Nuevo Andrewismo

Maybe cab companies should worry a little more about their cab drivers knowing where the hell they are going. It hugely sucks having to pay a guy who you had to give directions to the whole way.

Sheldon Casper
Sheldon Casper

Good riddance to rude law breaking drivers and stinking cabs

Todd C. Scott
Todd C. Scott

I don't doubt the Lyft/Uber cars you've ridden in are cleaner than your basic cab. however, the insurance thing is a deal breaker for me. I'll choose the dirty Crown Vic cab over the Prius from Lyft or Uber until they require full time commercial insurance. And if you are a biker, or spend time around busy neighborhoods like Uptown or Downtown, you should want them to have the proper insurance too. There are many cases where these drivers are significantly under-insured because of the lax requirement from Lyft and Uber. These drivers are treated like independent contractors and the insurance they carry varies quite a bit depending on whether they have a client in the vehicle or not. One thing is for sure, it is the driver's personal policy that is the primary insurer if they flatten you while driving their Uber car. That insurance is often not enough, and some insurers will deny payment when they find out the driver was involved in a commercial enterprise. That's bad for the public so I won't support it.

Kim Connell
Kim Connell

So the taxis are complaining because Uber and Lyft don't have commercial insurance coverage (which is a TOTALLY legitimate complaint) -- but then they want to be able to use their commercial taxis as personal vehicles? HA! They want to have their cake and eat it too! And there comes into play the same type of insurance gaps.... If they are using the taxi for personal use and run somebody over-- will the commercial insurance deny coverage because they were operating the vehicle for personal use?? I think Uber & Lyft need to be held accountable, as they are - by definition - engaging in commercial use of the vehicles and should be insured as such... But I LOVE Uber & Lyft and use them over a cab ANY DAY!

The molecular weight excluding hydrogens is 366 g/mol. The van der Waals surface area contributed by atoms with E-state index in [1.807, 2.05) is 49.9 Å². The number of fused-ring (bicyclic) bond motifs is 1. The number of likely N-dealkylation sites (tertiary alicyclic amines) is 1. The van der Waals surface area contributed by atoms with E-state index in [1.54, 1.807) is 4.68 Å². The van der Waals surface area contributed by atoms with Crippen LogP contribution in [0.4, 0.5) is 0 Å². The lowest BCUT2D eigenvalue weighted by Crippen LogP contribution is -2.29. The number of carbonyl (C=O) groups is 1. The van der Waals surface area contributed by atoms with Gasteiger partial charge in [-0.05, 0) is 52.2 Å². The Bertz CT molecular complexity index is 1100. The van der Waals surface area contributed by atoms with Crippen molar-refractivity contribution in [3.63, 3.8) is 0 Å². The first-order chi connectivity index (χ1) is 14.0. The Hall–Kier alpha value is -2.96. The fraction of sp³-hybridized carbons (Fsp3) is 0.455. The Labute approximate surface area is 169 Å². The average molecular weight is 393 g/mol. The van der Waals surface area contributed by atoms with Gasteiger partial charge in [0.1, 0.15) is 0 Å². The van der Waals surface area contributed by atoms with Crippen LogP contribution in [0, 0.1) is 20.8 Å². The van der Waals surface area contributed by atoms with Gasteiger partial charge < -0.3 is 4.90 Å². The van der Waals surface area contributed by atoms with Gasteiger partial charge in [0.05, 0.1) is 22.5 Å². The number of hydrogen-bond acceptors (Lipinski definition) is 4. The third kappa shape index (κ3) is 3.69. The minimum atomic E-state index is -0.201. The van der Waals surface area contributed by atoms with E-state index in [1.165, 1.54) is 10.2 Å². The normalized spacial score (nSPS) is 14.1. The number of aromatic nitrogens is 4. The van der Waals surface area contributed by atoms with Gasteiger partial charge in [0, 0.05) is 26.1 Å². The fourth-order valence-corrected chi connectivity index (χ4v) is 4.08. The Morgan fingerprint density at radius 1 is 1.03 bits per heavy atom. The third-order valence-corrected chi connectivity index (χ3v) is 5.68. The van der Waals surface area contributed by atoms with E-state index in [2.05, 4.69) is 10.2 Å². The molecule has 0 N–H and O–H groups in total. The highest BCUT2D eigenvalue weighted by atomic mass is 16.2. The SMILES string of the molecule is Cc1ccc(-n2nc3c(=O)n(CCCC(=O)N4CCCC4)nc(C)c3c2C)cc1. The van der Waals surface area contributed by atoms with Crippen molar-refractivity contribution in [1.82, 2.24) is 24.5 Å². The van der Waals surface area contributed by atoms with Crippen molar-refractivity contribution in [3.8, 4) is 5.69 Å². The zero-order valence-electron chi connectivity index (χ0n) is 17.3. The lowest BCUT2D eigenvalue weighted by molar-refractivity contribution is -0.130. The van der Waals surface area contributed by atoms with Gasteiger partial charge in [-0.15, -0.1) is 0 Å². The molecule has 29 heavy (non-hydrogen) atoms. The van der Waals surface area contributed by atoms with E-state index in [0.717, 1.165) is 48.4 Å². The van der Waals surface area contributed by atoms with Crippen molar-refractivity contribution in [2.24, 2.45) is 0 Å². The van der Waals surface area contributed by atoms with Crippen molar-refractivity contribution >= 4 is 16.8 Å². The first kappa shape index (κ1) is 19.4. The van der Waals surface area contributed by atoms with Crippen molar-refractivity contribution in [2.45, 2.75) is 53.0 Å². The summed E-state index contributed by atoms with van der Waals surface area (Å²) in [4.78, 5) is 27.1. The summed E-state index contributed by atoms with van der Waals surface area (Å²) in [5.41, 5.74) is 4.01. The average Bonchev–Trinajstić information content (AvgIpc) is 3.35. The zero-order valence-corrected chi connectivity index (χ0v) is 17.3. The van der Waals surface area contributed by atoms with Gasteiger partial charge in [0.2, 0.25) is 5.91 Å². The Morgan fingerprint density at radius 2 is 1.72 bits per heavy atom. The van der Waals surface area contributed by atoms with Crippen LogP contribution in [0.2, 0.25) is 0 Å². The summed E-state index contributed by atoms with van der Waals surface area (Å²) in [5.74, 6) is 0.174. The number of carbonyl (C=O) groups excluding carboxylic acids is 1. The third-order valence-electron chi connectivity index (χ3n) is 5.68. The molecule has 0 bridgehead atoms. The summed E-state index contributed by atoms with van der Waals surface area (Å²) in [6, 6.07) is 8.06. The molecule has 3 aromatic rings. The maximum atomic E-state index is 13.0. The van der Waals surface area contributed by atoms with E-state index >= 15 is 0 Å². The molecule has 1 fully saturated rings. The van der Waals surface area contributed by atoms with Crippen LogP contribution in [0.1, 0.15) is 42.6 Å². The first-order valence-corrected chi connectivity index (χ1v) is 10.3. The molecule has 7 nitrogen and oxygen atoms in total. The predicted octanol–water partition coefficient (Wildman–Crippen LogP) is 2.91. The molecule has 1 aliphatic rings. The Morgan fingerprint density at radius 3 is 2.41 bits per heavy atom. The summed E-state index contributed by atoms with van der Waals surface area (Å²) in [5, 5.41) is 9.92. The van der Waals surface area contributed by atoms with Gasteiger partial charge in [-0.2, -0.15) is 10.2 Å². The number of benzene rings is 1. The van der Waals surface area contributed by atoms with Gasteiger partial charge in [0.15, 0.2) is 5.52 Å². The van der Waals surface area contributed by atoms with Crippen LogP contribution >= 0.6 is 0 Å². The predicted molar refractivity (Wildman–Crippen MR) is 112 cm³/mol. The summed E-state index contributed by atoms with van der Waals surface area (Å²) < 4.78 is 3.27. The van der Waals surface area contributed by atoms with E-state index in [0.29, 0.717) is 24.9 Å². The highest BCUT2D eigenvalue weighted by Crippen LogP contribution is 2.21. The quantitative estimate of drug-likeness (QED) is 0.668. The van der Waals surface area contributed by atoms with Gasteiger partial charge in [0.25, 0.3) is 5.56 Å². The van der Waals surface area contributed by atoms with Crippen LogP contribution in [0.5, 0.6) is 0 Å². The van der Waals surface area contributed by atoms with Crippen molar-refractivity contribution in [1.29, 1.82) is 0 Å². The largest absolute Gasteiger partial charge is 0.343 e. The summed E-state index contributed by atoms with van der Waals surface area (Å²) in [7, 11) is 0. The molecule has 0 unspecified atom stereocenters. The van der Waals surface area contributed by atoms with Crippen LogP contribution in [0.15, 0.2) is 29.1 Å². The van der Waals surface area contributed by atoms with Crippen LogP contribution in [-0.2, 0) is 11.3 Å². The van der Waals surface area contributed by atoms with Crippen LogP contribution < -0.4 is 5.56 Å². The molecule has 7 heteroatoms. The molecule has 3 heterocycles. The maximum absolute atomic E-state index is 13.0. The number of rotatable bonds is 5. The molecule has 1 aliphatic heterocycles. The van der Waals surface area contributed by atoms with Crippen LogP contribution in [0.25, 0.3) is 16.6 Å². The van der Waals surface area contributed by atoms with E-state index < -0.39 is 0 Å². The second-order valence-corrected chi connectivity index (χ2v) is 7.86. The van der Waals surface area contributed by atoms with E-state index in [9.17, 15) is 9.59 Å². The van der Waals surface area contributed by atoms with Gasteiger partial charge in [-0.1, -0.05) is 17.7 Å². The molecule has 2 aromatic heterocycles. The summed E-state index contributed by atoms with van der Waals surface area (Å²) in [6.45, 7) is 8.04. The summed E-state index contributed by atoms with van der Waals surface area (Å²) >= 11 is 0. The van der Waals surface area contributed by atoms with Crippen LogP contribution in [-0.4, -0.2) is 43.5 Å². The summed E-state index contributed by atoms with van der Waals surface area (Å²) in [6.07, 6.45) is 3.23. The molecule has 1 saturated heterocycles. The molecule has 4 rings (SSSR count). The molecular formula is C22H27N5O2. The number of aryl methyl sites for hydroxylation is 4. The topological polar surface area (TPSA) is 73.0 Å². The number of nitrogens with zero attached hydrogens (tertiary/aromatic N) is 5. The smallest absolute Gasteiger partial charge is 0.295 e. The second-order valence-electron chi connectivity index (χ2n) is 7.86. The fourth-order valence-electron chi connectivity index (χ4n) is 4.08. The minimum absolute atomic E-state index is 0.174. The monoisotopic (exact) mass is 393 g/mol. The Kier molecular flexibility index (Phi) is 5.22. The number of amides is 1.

Chris Early
Chris Early

Of course we ride at our own peril, Todd. And we cross the street at our own peril, shop at thrift stores at our own peril, order hot coffee at our own peril. Maybe inspection fees paid to the city are a better idea than Lyft/Uber's policies regarding the cleanliness and functionality of their "fleet." But if you ask me, the Lyft/Uber cars I've ridden in are much nicer and cleaner than Mpls taxis. So perhaps that $1M isn't buying much gov't oversight after all. Also I seem to recall a note in Lyft's policies which states they background check their drivers too. And obviously these drivers are all required to carry full coverage insurance to even apply to drive for both co's. So except for your complaint about the lost tax revenue for the city (lower taxes being , to some of us anyway, a positive thing), I'm not certain what it is we are risking, other than the daily gamble of life on earth. Please advise.

Chad Larson
Chad Larson

Your other option is 24/7. They were around before Lyft and Uber. No one ever seemed to have a problem with them either.

Brian Nieken
Brian Nieken

Not true. I use both of these companies because they're cheaper, easier to set up a ride, and I don't get bullshitted on "the best way to go."

Chris Welton
Chris Welton

Sure. Let me just sit outside and take photos.

Patrick Pierson
Patrick Pierson

Even if cabs upgraded to using credit cards easier it would be a start. The cash transaction always feels a bit shady. Bottom line, If you want to compete you need to evolve. Lyft has been fantastic and its really restored my faith in the business.

Lily Ann
Lily Ann